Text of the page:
Friday, 4 January 2019

Making all new mistakes

It is the time of year where we have had a break, and where we plunge into the excitement of a new year. We have caught up with family. We have looked at the close of the last year with fresh eyes. We may have decided that we don't want to repeat the mistakes of last year. The future looks rosy. We set out to be the best person we can be with at this fresh beginning. Great!

Now reality moves in. We get a week into our new health /fitness /eating /reading /study regime and are riding off into that sunset of great deeds, and - oops - something goes wrong. We may get back on that horse a couple of times, but sometimes that first bobble may be all it takes to scupper our good intentions. And we repeat the mistakes of last year.

There are no easy answers when it comes to trying to change ourselves, but doing a bit of 'what if' thinking can help us to keep getting on that horse, which will help us to make all new mistakes for the coming year.

The following goal-setting techniques, the 'shoulds', can help us:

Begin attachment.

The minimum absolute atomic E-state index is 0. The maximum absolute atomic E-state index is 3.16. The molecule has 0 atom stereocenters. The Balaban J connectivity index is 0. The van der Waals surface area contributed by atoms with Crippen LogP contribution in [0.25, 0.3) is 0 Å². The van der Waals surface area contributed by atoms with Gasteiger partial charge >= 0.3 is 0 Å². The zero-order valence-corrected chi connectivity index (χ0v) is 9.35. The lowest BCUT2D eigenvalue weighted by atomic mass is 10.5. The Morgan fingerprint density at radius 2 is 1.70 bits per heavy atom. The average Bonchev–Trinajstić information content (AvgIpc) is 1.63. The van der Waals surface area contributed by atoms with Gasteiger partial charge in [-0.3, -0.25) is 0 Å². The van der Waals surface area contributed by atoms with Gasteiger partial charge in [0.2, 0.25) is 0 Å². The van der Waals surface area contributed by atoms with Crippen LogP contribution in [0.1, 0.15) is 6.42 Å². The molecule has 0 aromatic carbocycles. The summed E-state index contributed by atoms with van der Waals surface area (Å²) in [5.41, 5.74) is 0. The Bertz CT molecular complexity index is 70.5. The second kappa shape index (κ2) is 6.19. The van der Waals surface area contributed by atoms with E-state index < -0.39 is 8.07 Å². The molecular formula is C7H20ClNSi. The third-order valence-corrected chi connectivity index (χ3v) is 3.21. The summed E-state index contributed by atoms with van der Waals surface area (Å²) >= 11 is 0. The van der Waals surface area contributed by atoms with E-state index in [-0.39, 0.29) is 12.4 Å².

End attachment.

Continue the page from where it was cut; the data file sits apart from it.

1. Firstly, we have to know our own limitations. A goal to run 10ks a day when we can't walk 2 isn't going to work, but aiming to build to 10ks over a year might be do-able (Doran, 1983). 
  2. Secondly, we have to prioritise (Doran, 1983). What is our most important change? If we can work out where we will get most bang for our buck, other, easier goals may be achieved with less effort as by-catch to our main goal.
  3. Thirdly, we should create our goals using a structure. I personally prefer Professor George Doran's SMART goal model (see articles here,  here  and here). SMART can help us to write goals that are worded and thought-through in a way that makes them more achievable, and helps to keep us accountable to ourselves (Doran, 1983).
  4. Fourthly, we should write our goals down, or tell someone. This makes our goals more concrete, which makes it more likely that we will actually achieve them (Morisano, Hirsh, Peterson, Pihl & Shore, 2010). 
  5. Fifthly, we have to check that we maintain momentum, and decide how we will get back on track if we fall off that horse (Doran, 1983). For example, I put daily reminders in my online diary, and am not allowed to go to bed unless I have achieved what I said I would do. Where that is not possible, I also have to make up any overall missed goals before the end of each week. 
Hopefully this might help some of us who are trying to keep that horse moving. And that will enable us to make all new mistakes this year :-)


  • Doran, G. T. (1983). How to be a Better Manager in 10 Easy Steps. USA: Monarch Press.  
  • Morisano, D., Hirsh, J. B., Peterson, J. B., Pihl, R. O., & Shore, B. M. (2010). Setting, elaborating, and reflecting on personal goals improves academic performance. Journal of Applied Psychology, 95(2), 255-264.

No comments :

Post a Comment

Thanks for your feedback. The elves will post it shortly.